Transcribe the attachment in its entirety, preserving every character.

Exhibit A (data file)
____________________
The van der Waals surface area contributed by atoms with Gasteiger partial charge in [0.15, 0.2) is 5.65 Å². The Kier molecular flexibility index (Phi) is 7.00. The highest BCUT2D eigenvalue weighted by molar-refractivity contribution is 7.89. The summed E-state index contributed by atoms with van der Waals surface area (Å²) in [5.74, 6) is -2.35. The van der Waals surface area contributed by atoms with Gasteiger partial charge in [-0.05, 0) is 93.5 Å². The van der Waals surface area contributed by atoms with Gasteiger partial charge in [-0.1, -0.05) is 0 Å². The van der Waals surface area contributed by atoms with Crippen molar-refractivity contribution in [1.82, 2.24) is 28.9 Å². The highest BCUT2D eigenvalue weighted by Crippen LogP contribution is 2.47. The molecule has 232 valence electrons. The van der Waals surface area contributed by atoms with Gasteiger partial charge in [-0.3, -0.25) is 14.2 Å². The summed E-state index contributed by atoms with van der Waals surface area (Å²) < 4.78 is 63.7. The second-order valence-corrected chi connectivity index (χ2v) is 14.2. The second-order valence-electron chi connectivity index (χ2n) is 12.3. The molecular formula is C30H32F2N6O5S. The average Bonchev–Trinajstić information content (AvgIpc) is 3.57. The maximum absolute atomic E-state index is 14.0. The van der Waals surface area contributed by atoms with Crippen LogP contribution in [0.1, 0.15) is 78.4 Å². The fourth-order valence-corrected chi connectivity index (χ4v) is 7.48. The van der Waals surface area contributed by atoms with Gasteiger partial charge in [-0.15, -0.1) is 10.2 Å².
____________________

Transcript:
The van der Waals surface area contributed by atoms with Gasteiger partial charge in [0.15, 0.2) is 5.65 Å². The Kier molecular flexibility index (Phi) is 7.00. The highest BCUT2D eigenvalue weighted by molar-refractivity contribution is 7.89. The summed E-state index contributed by atoms with van der Waals surface area (Å²) in [5.74, 6) is -2.35. The van der Waals surface area contributed by atoms with Gasteiger partial charge in [-0.05, 0) is 93.5 Å². The van der Waals surface area contributed by atoms with Gasteiger partial charge in [-0.1, -0.05) is 0 Å². The van der Waals surface area contributed by atoms with Crippen molar-refractivity contribution in [1.82, 2.24) is 28.9 Å². The highest BCUT2D eigenvalue weighted by Crippen LogP contribution is 2.47. The molecule has 232 valence electrons. The van der Waals surface area contributed by atoms with Gasteiger partial charge in [-0.3, -0.25) is 14.2 Å². The summed E-state index contributed by atoms with van der Waals surface area (Å²) < 4.78 is 63.7. The second-order valence-corrected chi connectivity index (χ2v) is 14.2. The second-order valence-electron chi connectivity index (χ2n) is 12.3. The molecular formula is C30H32F2N6O5S. The average Bonchev–Trinajstić information content (AvgIpc) is 3.57. The maximum absolute atomic E-state index is 14.0. The van der Waals surface area contributed by atoms with Crippen LogP contribution in [0.1, 0.15) is 78.4 Å². The fourth-order valence-corrected chi connectivity index (χ4v) is 7.48. The van der Waals surface area contributed by atoms with Gasteiger partial charge in [-0.15, -0.1) is 10.2 Å².